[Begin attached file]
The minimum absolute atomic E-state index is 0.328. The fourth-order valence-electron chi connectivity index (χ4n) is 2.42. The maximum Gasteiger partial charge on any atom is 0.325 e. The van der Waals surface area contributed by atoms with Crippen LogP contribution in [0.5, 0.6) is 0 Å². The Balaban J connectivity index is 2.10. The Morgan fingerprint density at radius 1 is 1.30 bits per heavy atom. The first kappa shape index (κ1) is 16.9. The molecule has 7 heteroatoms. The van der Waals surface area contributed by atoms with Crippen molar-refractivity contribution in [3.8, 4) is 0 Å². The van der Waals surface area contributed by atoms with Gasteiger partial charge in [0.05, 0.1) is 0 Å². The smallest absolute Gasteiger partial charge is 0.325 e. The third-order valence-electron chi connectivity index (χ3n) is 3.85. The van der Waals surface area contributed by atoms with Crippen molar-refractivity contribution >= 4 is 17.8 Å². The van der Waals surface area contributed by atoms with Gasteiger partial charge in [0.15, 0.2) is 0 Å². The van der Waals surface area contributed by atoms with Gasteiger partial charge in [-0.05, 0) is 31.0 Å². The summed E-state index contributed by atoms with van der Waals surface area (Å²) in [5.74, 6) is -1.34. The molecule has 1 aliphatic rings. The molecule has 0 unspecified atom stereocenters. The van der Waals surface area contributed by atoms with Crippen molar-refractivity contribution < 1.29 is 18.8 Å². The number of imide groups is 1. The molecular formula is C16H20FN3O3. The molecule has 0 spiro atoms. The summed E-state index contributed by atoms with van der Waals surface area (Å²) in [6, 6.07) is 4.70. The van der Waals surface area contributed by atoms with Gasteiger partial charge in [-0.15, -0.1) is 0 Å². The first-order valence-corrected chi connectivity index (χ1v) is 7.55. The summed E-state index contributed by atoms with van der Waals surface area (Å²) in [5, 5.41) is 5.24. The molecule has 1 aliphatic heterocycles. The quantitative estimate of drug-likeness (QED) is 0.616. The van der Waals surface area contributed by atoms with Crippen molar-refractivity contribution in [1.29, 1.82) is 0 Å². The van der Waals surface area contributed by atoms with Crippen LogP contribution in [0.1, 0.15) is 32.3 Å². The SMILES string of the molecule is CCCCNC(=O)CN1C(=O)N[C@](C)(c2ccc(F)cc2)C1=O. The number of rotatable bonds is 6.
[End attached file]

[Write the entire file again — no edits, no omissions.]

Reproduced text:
The minimum absolute atomic E-state index is 0.328. The fourth-order valence-electron chi connectivity index (χ4n) is 2.42. The maximum Gasteiger partial charge on any atom is 0.325 e. The van der Waals surface area contributed by atoms with Crippen LogP contribution in [0.5, 0.6) is 0 Å². The Balaban J connectivity index is 2.10. The Morgan fingerprint density at radius 1 is 1.30 bits per heavy atom. The first kappa shape index (κ1) is 16.9. The molecule has 7 heteroatoms. The van der Waals surface area contributed by atoms with Crippen molar-refractivity contribution in [3.8, 4) is 0 Å². The van der Waals surface area contributed by atoms with Gasteiger partial charge in [0.05, 0.1) is 0 Å². The smallest absolute Gasteiger partial charge is 0.325 e. The third-order valence-electron chi connectivity index (χ3n) is 3.85. The van der Waals surface area contributed by atoms with Crippen molar-refractivity contribution >= 4 is 17.8 Å². The van der Waals surface area contributed by atoms with Gasteiger partial charge in [0.15, 0.2) is 0 Å². The van der Waals surface area contributed by atoms with Gasteiger partial charge in [-0.05, 0) is 31.0 Å². The summed E-state index contributed by atoms with van der Waals surface area (Å²) in [5.74, 6) is -1.34. The molecule has 1 aliphatic rings. The molecule has 0 unspecified atom stereocenters. The van der Waals surface area contributed by atoms with Crippen molar-refractivity contribution < 1.29 is 18.8 Å². The number of imide groups is 1. The molecular formula is C16H20FN3O3. The molecule has 0 spiro atoms. The summed E-state index contributed by atoms with van der Waals surface area (Å²) in [6, 6.07) is 4.70. The van der Waals surface area contributed by atoms with Gasteiger partial charge in [-0.15, -0.1) is 0 Å². The first-order valence-corrected chi connectivity index (χ1v) is 7.55. The summed E-state index contributed by atoms with van der Waals surface area (Å²) in [5, 5.41) is 5.24. The molecule has 1 aliphatic heterocycles. The quantitative estimate of drug-likeness (QED) is 0.616. The van der Waals surface area contributed by atoms with Crippen molar-refractivity contribution in [1.29, 1.82) is 0 Å². The van der Waals surface area contributed by atoms with Crippen LogP contribution in [0.1, 0.15) is 32.3 Å². The SMILES string of the molecule is CCCCNC(=O)CN1C(=O)N[C@](C)(c2ccc(F)cc2)C1=O. The number of rotatable bonds is 6.